Table Of Contents

Case Structure (G Dataflow)

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    Last Modified: December 12, 2016

    Contains one or more subdiagrams, or cases, exactly one of which executes when the structure executes.

    The value wired to the selector terminal determines which case to execute.

    Case Structures behave similarly to switch statements or if-then-else statements in other programming languages.

    Programming Patterns
    terminal_icon

    Selector

    Value that determines which case to execute based on the input data. The input data can be a Boolean, string, integer, enumerated type, or error cluster. The data type you wire to the selector terminal determines what cases you can enter in the case selector label.

    terminal_icon

    Case Selector Label

    Part of the structure that displays the value(s) for which the associated case executes.

    You can specify a single value or a range of values. You can also use the case selector label to specify a default case.

    terminal_icon

    Tunnel

    Point through which data enters or exits a structure.

    Matching Cases from the Items in a Control

    The Case Structure matches cases using different values depending on the data type of the input you wire to the selector terminal.
    Input Data Type What Value do Cases Match? Comments
    Ring Cases match the numeric values of items in the control rather than the string values. The Case Structure treats values from a ring control identically to a numeric control.
    Enum Cases match the string values of items in the control rather than the numeric values. By default, an enum auto-populates the case selector label with the first two values from the items in the control. To create a case for every item in an enum control, right click the Case Structure and select Cases»Create Case for Every Value.
    Combo Box Cases match the string values of items in the control. The Case Structure treats values from a combo box identically to values of a string control.

    Entering Values in the Case Selector Label

    You can enter a single value or lists and ranges of values in the case selector label of a Case Structure, as shown in the following table.

    Type of Values Description
    Numeric ranges Specify a range as 10..20, meaning all numbers from 10 to 20 inclusively.
    Open-ended numeric ranges Specify a range as ..100, meaning all numbers less than or equal to 100, or 100.., meaning all numbers greater than or equal to 100.
    Lists and ranges Use commas to separate values, for example ..5, 6, 7..10, 12, 13, 14.
    String ranges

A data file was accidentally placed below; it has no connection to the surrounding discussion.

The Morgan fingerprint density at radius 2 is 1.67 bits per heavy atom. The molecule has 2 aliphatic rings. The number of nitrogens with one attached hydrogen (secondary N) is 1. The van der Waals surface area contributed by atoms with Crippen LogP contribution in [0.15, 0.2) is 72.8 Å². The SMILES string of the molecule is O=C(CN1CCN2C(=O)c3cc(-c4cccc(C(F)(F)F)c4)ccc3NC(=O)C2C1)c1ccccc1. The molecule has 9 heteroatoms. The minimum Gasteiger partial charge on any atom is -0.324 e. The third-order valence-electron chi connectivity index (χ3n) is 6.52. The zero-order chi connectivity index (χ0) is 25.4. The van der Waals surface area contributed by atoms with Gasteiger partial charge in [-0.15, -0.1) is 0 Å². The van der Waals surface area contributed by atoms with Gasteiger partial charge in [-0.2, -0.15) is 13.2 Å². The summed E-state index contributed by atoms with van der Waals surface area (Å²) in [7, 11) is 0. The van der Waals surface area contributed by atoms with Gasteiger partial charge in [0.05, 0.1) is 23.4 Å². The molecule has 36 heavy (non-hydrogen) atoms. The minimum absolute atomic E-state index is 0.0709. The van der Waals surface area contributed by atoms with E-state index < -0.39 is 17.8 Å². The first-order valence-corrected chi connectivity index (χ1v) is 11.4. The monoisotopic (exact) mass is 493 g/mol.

A range of a..c includes all strings beginning with a or b, but not c. If you want a case to execute for all strings beginning with a, b, and c, define the range as "a".."c", "c".

    String ranges are case-sensitive by default. For example, a range of "A".."c" matches a different set of strings than "a".."c" because this structure uses ASCII values to determine a string range. In ASCII values, all capital letters have a lower numeric representation than all lower-case letters, so "A".."c" matches strings beginning with all capital letters A through Z, as well as lower case a and lower case b.

    A string value accepts the following backslash codes for non-alphanumeric characters: \r for a carriage return, \n for a line feed, \t for a tab, and \s for a space.

    Enumerated values The values display in quotation marks, for example "red", "green", and "blue". However, you do not need to type the quotation marks when you enter the values unless the string or enumerated value contains a comma or range symbol ("," or ".."). A string value accepts the following backslash codes for non-alphanumeric characters: \r for a carriage return, \n for a line feed, \t for a tab, and \s for a space.

    Case Sensitivity in Strings

    By default, string values in the case selector label are case-sensitive. You can disable case sensitivity by right-clicking the Case Structure and selecting Case Insensitive Match.

    Requirements for Undefined Cases

    An edit-time error occurs when there are values of the selector data type that do not correspond to any subdiagram in the Case Structure. You must either define a default case to handle out-of-range values or create a case for every possible input value. For example, if the selector is an integer data type and you specify cases for 1, 2, and 3, you must specify a default case to execute if the input value is 4 or any other unspecified integer value.

    Troubleshooting an Unexpected Execution of the Default Case

    If the default case executes unexpectedly, verify that the input values wired to the selector terminal match the values in the case selector label exactly.

    Use Search to find and open the following installed lesson: Case Structures

    Use Search to find and open the following installed examples:

    • Simple Case Structure
    • State Machine Fundamentals

    Where This Node Can Run:

    Desktop OS: Windows

    FPGA: DAQExpress does not support FPGA devices


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